19 October 2002
South Africa defies European pressure to favour GM foods
By Basildon Peta, Southern Africa Correspondent
The emotional regional debate on the safety of genetically modified food aid has highlighted South Africa's stance on biotechnology, exposing a lonely but unwavering policy.
But while the distribution of GM food is controversial across the region, South Africa has an agenda of strong support for agricultural biotechnology that food experts say is here to stay.
South Africa is the only country in the 14-nation Southern Africa Development Community (SADC) to license the production of transgenic crops, modified to include genetic components from other organisms that do the job of pesticides, protecting plants from predation.
This year South Africa pioneered the planting of a modified variety of white maize, the region's staple food source. South Africa's food experts believe investment in new technology is the only way to lift Africa from poverty.
Kainyua M'bijjewe, a Kenyan food scientist based in Johannesburg, said: "We can only transform Africa through agriculture. And we can only transform African agriculture through modern technology including biotechnology." It was unfortunate, he added, that South Africa was the only country in the region to have adopted GM technology.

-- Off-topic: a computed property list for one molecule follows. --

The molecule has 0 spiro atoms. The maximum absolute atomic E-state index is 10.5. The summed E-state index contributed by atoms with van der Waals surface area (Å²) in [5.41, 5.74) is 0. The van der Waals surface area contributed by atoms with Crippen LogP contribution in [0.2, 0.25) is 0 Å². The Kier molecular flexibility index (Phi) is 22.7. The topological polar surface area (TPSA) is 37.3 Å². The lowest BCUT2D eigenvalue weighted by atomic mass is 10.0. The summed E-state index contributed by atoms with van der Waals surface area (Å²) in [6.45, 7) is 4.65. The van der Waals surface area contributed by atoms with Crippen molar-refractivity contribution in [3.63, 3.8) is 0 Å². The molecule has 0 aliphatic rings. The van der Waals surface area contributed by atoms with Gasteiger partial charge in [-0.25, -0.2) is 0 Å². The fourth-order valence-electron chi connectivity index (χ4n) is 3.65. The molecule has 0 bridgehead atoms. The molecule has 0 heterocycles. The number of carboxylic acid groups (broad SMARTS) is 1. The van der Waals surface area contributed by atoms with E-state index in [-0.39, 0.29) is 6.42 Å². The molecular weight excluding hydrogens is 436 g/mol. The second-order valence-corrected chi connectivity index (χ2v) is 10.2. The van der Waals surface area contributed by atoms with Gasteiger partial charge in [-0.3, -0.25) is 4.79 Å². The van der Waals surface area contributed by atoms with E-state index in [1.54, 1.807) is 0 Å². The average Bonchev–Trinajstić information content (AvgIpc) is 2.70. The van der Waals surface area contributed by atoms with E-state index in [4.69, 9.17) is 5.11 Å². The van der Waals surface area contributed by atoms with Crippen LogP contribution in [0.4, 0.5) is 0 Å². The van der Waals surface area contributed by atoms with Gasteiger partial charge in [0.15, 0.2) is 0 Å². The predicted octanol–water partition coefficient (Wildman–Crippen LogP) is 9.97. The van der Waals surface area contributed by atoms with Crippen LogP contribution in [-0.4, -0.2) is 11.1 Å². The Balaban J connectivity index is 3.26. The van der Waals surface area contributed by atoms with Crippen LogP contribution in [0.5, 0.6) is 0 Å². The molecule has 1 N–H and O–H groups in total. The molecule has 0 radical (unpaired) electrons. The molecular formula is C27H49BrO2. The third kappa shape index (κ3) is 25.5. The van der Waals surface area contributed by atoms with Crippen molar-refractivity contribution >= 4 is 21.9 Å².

Mr M'bijjewe said European non-governmental organisations (NGOs), which had persuaded other African governments to reject GM foods, should realise that they were aiding starvation in Africa. He accused them of sponsoring a "disinformation campaign" against American-produced GM foods to settle trade scores between European and US companies at the expense of dying people in southern Africa. He said European NGOs could afford to play games with African lives because there were no food shortages in Europe.
Gillian Kerchoff, of the anti-GM group Safeage, accused the South African government of being in thrall to Western biotechnology companies keen to establish a product base in Africa. Ms Kerchoff said: "South Africa has always been in the position of a launch pad for the rest of Africa. That has just been made a lot more critical because of the crisis over food aid."